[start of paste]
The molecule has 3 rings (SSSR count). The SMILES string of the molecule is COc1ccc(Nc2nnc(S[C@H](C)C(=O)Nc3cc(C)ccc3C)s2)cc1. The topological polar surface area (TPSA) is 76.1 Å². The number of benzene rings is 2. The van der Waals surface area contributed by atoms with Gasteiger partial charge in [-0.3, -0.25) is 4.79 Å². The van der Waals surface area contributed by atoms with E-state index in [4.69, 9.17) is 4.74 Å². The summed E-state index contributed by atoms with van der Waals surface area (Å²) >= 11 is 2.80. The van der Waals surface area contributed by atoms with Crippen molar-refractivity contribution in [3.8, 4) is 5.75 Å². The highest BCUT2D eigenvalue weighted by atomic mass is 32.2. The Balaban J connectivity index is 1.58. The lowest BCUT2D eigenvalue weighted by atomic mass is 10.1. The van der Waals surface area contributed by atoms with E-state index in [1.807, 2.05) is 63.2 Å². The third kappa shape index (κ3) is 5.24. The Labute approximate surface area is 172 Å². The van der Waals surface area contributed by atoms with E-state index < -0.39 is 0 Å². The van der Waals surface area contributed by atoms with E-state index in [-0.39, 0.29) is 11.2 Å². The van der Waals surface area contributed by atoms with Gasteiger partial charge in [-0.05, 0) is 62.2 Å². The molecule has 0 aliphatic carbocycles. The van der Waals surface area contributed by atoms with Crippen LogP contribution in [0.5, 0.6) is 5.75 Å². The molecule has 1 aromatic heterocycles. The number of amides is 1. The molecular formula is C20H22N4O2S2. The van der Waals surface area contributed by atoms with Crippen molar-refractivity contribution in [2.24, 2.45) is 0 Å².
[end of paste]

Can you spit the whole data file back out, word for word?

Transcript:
The molecule has 3 rings (SSSR count). The SMILES string of the molecule is COc1ccc(Nc2nnc(S[C@H](C)C(=O)Nc3cc(C)ccc3C)s2)cc1. The topological polar surface area (TPSA) is 76.1 Å². The number of benzene rings is 2. The van der Waals surface area contributed by atoms with Gasteiger partial charge in [-0.3, -0.25) is 4.79 Å². The van der Waals surface area contributed by atoms with E-state index in [4.69, 9.17) is 4.74 Å². The summed E-state index contributed by atoms with van der Waals surface area (Å²) >= 11 is 2.80. The van der Waals surface area contributed by atoms with Crippen molar-refractivity contribution in [3.8, 4) is 5.75 Å². The highest BCUT2D eigenvalue weighted by atomic mass is 32.2. The Balaban J connectivity index is 1.58. The lowest BCUT2D eigenvalue weighted by atomic mass is 10.1. The van der Waals surface area contributed by atoms with E-state index in [1.807, 2.05) is 63.2 Å². The third kappa shape index (κ3) is 5.24. The Labute approximate surface area is 172 Å². The van der Waals surface area contributed by atoms with E-state index < -0.39 is 0 Å². The van der Waals surface area contributed by atoms with E-state index in [-0.39, 0.29) is 11.2 Å². The van der Waals surface area contributed by atoms with Gasteiger partial charge in [-0.05, 0) is 62.2 Å². The molecule has 0 aliphatic carbocycles. The van der Waals surface area contributed by atoms with Crippen LogP contribution in [0.5, 0.6) is 5.75 Å². The molecule has 1 aromatic heterocycles. The number of amides is 1. The molecular formula is C20H22N4O2S2. The van der Waals surface area contributed by atoms with Crippen molar-refractivity contribution in [2.24, 2.45) is 0 Å².